Conclusion

As my first examples show, measuring and managing Fault Slip Through can help you to improve the quality of your products. And it can also be used in incremental projects. In a future article I will describe how to steer product quality in agile teams.

(This blog was posted may 22, 2011, and updated oct 6, 2011: Extended with graphs, and updated jan 27 2013: added agile).
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About BenLinders

I help organizations with effective software development and management practices: continuous improvement, collaboration and communication, and professional development, to deliver business value to customers. Active member of several networks on Agile, Lean and Quality, and a frequent speaker and writer.
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6 Responses to Measuring and Controlling Product Quality

  1. Sankaran Natarajan says:

    Hello Ben,

    I see defect density has one of the important measure which will also help to estimate the defects that need to be uncover in the product or project based on the size/complexity of the product/project.This helps to make sure defects are contained in specific phases before it escapes.

    Ofcourse as you said actual defect density can only be found after we complete the implementation phase but this measure need to be available in order to see the release quality to customer and to estimate the defects for future projects.

    Also by tracking the actual number of defects, phase wise we can arrive at Project defect model for future projects considering the project environment is same.By knowing the factor of variations we can arrive at some defect prediction model using correlation or regression analysis

    Overall a good article on FST

  2. Cirilo Wortel says:

    Hi Ben, I really like the idea! When this is used in an agile context where no bugs are expected to leave the sprints, for measuring the actual quality it is vital to get feedback from production. If the bugs that actually did slip through are analyses a team can really improve.

    • Ben Linders says:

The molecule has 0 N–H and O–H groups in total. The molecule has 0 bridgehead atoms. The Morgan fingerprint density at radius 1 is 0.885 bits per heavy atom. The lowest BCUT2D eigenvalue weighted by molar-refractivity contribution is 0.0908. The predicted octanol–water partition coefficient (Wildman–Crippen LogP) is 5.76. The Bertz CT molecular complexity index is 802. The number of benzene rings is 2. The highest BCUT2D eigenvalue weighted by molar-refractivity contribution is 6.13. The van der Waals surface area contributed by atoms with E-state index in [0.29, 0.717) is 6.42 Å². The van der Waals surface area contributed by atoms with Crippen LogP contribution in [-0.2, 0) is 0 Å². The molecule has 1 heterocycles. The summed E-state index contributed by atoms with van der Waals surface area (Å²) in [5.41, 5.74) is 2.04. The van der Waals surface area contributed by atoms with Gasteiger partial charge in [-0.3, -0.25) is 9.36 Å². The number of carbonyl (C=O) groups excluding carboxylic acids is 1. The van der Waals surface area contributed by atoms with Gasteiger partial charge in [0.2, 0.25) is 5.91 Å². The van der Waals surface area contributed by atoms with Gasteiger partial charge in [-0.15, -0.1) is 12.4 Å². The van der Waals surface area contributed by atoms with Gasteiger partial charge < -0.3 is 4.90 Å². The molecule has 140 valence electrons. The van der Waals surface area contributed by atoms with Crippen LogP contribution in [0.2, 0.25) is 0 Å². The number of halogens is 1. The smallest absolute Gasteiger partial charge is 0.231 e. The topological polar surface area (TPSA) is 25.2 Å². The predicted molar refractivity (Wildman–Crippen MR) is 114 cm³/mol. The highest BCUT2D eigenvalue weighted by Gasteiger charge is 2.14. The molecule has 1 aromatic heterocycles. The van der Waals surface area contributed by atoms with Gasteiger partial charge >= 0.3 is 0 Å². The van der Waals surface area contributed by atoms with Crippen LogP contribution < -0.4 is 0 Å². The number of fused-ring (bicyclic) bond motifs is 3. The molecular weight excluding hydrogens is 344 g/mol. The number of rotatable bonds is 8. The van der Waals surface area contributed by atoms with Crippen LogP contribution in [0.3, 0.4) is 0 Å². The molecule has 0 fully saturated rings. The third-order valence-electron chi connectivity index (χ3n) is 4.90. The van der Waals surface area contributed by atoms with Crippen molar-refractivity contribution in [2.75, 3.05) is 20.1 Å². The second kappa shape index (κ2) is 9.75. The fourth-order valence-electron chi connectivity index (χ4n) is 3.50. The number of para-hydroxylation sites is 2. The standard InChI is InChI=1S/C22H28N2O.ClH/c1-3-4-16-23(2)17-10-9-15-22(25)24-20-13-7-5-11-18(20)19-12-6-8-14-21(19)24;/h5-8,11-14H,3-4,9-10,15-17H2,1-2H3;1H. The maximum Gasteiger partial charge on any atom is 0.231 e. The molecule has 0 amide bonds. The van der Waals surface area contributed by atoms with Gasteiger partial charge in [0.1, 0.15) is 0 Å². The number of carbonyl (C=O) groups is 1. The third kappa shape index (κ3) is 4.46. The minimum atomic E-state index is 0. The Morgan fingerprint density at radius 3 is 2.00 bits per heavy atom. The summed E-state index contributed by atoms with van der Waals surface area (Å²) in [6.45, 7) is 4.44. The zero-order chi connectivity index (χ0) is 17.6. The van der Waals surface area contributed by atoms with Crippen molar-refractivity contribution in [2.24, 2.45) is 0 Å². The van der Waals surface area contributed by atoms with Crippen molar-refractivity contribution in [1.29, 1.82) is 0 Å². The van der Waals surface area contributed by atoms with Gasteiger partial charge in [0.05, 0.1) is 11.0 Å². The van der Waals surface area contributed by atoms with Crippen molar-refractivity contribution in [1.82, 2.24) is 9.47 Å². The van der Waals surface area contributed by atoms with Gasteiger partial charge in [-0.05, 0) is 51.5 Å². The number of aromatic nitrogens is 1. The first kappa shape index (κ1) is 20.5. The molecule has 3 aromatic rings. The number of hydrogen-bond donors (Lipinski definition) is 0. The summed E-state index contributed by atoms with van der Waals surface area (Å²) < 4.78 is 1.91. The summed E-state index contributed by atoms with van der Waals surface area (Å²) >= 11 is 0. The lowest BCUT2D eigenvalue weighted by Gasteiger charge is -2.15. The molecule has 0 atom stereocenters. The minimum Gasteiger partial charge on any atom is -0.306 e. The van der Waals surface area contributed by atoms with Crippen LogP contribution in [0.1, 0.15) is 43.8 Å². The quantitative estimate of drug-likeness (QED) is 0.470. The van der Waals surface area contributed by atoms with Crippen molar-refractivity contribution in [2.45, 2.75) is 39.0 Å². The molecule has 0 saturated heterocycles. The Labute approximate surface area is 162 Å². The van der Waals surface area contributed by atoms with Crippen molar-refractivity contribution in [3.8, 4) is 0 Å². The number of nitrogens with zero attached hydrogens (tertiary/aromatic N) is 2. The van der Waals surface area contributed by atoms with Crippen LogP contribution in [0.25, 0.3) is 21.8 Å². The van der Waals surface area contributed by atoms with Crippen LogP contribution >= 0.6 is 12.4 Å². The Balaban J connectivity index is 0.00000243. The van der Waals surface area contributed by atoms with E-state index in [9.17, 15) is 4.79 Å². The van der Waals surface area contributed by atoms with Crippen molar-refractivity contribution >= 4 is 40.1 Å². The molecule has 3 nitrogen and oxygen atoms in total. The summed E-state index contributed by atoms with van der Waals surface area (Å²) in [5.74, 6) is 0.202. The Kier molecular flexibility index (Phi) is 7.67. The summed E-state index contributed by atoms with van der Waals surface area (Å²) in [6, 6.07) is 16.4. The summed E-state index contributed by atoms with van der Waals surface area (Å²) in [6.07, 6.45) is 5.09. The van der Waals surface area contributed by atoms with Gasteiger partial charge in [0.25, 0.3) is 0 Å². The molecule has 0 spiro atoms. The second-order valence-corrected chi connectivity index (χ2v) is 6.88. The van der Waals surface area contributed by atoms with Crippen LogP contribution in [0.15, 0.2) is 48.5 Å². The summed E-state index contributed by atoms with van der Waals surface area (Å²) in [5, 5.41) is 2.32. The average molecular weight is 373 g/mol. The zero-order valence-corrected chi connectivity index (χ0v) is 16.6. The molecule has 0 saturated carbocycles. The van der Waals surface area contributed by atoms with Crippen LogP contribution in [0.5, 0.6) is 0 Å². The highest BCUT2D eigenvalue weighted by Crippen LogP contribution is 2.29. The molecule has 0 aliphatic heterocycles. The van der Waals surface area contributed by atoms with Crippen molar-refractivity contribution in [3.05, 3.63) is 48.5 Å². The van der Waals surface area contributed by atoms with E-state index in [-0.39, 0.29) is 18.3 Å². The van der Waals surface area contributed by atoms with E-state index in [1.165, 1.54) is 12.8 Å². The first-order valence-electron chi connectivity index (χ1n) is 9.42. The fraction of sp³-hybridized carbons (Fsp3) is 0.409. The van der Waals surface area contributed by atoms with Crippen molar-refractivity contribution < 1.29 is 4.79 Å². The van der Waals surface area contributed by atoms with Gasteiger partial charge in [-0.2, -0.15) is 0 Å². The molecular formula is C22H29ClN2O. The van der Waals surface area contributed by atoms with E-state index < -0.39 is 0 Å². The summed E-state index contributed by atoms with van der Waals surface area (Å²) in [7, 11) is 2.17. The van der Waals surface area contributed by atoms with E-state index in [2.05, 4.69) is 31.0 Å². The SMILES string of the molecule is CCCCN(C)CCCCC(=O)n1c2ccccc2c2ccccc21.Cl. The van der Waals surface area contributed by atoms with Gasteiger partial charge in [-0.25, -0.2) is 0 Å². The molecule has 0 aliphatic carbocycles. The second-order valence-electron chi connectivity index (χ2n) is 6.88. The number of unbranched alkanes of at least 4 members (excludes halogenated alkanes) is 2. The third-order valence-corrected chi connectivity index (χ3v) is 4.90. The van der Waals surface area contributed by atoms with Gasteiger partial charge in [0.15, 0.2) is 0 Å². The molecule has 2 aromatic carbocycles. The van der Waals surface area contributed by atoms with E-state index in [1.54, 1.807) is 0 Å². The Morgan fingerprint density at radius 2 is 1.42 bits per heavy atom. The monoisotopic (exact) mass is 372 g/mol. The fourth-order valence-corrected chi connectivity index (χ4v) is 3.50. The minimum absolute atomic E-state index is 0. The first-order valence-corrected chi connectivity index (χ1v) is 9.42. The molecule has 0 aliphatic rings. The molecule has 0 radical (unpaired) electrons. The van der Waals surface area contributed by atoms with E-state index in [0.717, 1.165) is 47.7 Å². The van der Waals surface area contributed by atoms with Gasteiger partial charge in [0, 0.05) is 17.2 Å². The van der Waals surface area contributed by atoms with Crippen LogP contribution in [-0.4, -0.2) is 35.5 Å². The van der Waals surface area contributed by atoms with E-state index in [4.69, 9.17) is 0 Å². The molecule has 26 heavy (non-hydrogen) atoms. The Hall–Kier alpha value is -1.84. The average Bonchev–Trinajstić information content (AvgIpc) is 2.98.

Exactly. It’s not about the figures, but about defects that customers find, which should have been found earliet. Or shouldn’t be made at all, that where Root Cause Analysis helps: http://www.benlinders.com/2011/business-reason-for-root-cause-analysis/

  3. Beutels Nancy says:

    Although this post is rather “old” it’s still valid. I am currenctly trying to setup a way to measure the number of defects found during each “quality check”. However, there is one thing I find hard to do. How do you measure the number of issues found during code reviews? Especially when the team is working on stories created in a tool (Jira) and add comments to the stories. Unless you want to go over each ticket and count manually the number of defects added as comment. Do you have experience in this matter?

  4. BenLinders says:

    Measuring review defects can be hard indeed. As an alternative you can measure the number of revisions of a code module.

    It’s not a direct replacement, but can be used as a trigger: When a code module changes often you can investigate the causes. It could be that a developer is doing TDD and that modules are changed often. But it can also be that a code module is error prone and perhaps a quality risk.

    For measuring quality in Agile I use a different approach, see steering product quality in agile teams.

  5. Pingback: What Drives Quality: Project Management | Ben Linders